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Running Wild (1927)

Cowardly Elmer Finch is browbeaten by his wife, daughter, fat son and the family dog. After hypnosis he is domineering. He enters a contract with a fifteen-thousand dollar payoff, so his ... See full summary »

Director:

Gregory La Cava

Writers:

Roy Briant (adaptation), Gregory La Cava (story)
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Cast

Complete credited cast:
W.C. Fields ... Elmer Finch
Marie Shotwell Marie Shotwell ... Mrs. Elmer Finch
Mary Brian ... Elizabeth Finch
Claude Buchanan Claude Buchanan ... Dave Harvey
Frederick Burton ... D.W. Harvey
Barnett Raskin Barnett Raskin ... Junior
Frank Evans Frank Evans ... Amos Barker
Edward Roseman Edward Roseman ... Arvo - the Hypnotist
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Storyline

Cowardly Elmer Finch is browbeaten by his wife, daughter, fat son and the family dog. After hypnosis he is domineering. He enters a contract with a fifteen-thousand dollar payoff, so his courage can last beyond the hypnosis. Written by Ed Stephan <stephan@cc.wwu.edu>

Plot Summary | Add Synopsis

Taglines:

Laughter has broken loose! Fields's funniest comedy, "Running Wild" is running first for comedy honors of the season. It's the hit of a lifetime. (Print Ad- Daily Times, ((Longmont, Colo.)) 2 December 1927) See more »

Genres:

Comedy

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Details

Country:

USA

Language:

English

Release Date:

11 June 1927 (USA) See more »

Also Known As:

Dans la peau du lion See more »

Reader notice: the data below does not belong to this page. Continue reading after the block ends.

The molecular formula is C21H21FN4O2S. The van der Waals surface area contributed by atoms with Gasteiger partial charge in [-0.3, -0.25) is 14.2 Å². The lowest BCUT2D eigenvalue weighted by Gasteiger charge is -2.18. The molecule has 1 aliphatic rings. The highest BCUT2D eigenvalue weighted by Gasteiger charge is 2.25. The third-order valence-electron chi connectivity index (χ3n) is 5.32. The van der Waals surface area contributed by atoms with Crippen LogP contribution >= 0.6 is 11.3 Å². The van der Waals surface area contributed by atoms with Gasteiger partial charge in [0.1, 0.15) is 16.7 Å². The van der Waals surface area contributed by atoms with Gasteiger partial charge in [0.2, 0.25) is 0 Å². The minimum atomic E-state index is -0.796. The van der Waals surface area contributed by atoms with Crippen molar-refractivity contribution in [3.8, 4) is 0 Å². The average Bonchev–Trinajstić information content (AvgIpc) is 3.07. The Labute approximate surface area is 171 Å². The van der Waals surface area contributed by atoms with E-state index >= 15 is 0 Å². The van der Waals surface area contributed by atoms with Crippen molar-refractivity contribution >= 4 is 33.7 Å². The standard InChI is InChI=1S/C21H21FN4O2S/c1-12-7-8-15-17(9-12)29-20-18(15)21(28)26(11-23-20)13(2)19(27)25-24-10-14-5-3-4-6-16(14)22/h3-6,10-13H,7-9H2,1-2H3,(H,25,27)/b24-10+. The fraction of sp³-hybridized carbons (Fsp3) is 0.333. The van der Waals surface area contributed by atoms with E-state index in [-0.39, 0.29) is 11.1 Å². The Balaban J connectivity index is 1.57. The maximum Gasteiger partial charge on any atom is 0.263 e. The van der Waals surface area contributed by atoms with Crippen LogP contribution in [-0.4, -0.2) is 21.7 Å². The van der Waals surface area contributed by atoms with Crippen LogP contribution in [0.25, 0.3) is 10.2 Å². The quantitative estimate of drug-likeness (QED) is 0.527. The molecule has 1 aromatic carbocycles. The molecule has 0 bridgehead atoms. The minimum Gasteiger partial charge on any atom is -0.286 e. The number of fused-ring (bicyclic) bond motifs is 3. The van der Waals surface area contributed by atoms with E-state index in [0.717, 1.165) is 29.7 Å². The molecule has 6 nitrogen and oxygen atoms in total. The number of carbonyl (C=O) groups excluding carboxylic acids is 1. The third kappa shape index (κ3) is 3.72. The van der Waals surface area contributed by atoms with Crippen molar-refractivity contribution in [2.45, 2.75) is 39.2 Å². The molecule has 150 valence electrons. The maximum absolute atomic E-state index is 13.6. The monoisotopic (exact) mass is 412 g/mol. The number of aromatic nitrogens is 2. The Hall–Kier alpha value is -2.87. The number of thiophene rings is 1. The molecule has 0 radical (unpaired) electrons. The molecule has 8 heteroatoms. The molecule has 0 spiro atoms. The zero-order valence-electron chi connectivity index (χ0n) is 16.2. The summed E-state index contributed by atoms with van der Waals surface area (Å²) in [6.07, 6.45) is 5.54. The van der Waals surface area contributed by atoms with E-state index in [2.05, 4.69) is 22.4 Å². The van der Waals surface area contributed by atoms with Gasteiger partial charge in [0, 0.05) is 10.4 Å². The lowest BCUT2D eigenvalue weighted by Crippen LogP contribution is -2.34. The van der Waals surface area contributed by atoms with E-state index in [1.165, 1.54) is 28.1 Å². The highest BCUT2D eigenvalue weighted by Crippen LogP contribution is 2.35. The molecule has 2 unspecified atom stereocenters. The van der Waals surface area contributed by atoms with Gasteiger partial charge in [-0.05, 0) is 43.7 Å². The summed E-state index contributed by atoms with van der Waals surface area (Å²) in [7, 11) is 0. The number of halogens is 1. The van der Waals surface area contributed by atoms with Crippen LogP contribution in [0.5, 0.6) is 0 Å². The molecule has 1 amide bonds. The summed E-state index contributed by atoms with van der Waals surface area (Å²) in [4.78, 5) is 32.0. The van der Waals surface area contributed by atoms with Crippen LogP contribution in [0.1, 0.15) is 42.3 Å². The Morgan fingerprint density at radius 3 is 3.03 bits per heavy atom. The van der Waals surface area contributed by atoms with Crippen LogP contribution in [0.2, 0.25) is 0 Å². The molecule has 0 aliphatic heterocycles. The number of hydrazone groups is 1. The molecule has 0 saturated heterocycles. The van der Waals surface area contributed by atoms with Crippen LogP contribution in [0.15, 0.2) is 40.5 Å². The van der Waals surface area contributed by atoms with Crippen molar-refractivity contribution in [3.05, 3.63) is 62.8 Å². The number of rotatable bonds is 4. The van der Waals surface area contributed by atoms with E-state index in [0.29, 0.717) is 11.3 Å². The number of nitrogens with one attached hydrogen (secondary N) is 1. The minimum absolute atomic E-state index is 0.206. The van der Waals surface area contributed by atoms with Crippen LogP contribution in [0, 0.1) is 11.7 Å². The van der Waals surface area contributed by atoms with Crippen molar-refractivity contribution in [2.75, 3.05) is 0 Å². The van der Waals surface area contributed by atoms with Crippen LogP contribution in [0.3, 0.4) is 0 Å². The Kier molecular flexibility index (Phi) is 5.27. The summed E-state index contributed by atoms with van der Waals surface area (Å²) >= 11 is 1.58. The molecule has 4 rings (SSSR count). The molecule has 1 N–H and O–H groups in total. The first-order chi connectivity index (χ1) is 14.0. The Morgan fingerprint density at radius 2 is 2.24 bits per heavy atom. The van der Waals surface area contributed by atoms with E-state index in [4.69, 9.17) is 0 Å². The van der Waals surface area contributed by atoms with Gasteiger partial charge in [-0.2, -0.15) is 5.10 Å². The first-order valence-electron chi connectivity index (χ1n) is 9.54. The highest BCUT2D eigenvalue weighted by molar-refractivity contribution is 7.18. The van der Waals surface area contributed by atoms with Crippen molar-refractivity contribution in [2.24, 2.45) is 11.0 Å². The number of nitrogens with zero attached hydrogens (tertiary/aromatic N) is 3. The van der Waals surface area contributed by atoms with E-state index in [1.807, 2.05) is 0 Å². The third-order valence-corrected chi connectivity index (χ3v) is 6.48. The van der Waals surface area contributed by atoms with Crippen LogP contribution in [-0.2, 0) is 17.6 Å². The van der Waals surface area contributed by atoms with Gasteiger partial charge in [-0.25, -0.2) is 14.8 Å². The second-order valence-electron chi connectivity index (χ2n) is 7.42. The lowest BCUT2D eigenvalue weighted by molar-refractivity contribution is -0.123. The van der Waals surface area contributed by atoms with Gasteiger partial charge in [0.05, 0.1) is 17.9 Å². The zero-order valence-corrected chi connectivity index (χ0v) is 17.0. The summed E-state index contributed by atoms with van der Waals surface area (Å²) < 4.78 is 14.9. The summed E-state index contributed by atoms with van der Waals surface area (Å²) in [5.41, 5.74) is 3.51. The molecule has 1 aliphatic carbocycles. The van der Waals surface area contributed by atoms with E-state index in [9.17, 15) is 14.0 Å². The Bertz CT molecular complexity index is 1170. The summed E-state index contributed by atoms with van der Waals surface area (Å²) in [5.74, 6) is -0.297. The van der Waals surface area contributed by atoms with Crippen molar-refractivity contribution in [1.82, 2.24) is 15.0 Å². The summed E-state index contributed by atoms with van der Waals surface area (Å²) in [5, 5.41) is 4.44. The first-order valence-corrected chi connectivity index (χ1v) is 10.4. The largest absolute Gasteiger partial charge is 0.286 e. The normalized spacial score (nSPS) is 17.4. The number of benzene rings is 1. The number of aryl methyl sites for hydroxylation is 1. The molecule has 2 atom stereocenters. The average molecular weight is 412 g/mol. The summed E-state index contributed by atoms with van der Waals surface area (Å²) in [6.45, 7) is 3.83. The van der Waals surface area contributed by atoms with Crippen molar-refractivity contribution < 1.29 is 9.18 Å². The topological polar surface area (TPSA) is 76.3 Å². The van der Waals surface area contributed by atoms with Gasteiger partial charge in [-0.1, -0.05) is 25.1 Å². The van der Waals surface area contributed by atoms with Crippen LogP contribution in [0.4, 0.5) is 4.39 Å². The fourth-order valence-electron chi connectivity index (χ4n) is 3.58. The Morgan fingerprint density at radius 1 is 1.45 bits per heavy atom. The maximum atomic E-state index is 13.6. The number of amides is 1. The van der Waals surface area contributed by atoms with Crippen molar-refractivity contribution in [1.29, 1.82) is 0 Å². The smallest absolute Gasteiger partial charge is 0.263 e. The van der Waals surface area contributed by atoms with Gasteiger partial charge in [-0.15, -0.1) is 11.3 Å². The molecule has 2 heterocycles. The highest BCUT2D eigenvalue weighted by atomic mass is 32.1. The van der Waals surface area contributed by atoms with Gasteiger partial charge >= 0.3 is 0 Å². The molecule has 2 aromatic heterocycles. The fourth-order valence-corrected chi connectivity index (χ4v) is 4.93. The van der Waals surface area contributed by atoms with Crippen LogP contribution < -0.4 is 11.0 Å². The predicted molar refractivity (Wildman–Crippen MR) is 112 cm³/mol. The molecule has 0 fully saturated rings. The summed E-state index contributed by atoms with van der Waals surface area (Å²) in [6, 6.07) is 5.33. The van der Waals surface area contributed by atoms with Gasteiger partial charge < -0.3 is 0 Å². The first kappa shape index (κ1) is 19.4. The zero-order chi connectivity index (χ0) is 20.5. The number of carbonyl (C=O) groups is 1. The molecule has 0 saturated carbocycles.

Company Credits

Production Co:

Paramount Pictures See more »
Show more on IMDbPro »

Technical Specs

Runtime:

Sound Mix:

Silent

Aspect Ratio:

1.33 : 1
See full technical specs »
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Did You Know?

Quotes

Elmer Finch: I'm a lion!
[intertitle]
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Connections

Featured in Hollywood: Star Treatment (1980) See more »

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User Reviews

 
This is not how I want to remember The Great Man
1 June 2005 | by wmorrow59See all my reviews

I first became interested in W.C. Fields in the late 1960s after seeing some of his movies on TV, and soon read all the books about him I could get my hands on. One thing I was dismayed to learn was that most of his silent movies were believed to be missing, including the bulk of the feature films he made at the Paramount-Astoria studio in New York in the late '20s. Happily, in the years since then a number of these films have been rediscovered, restored, and publicly screened. While it must be said that Fields was at a disadvantage in silent movies without his distinctive voice and delivery, two of the recovered works, It's the Old Army Game and So's Your Old Man, are generally pleasant and amusing, if not on par with his talkie classics. A third survivor, Running Wild, is in my opinion something of a misfire, however. Here the problem wasn't the lack of sound so much as an ill-conceived story for which Fields was not well suited, not to mention a sour tone that isn't much alleviated by the occasional flashes of humor.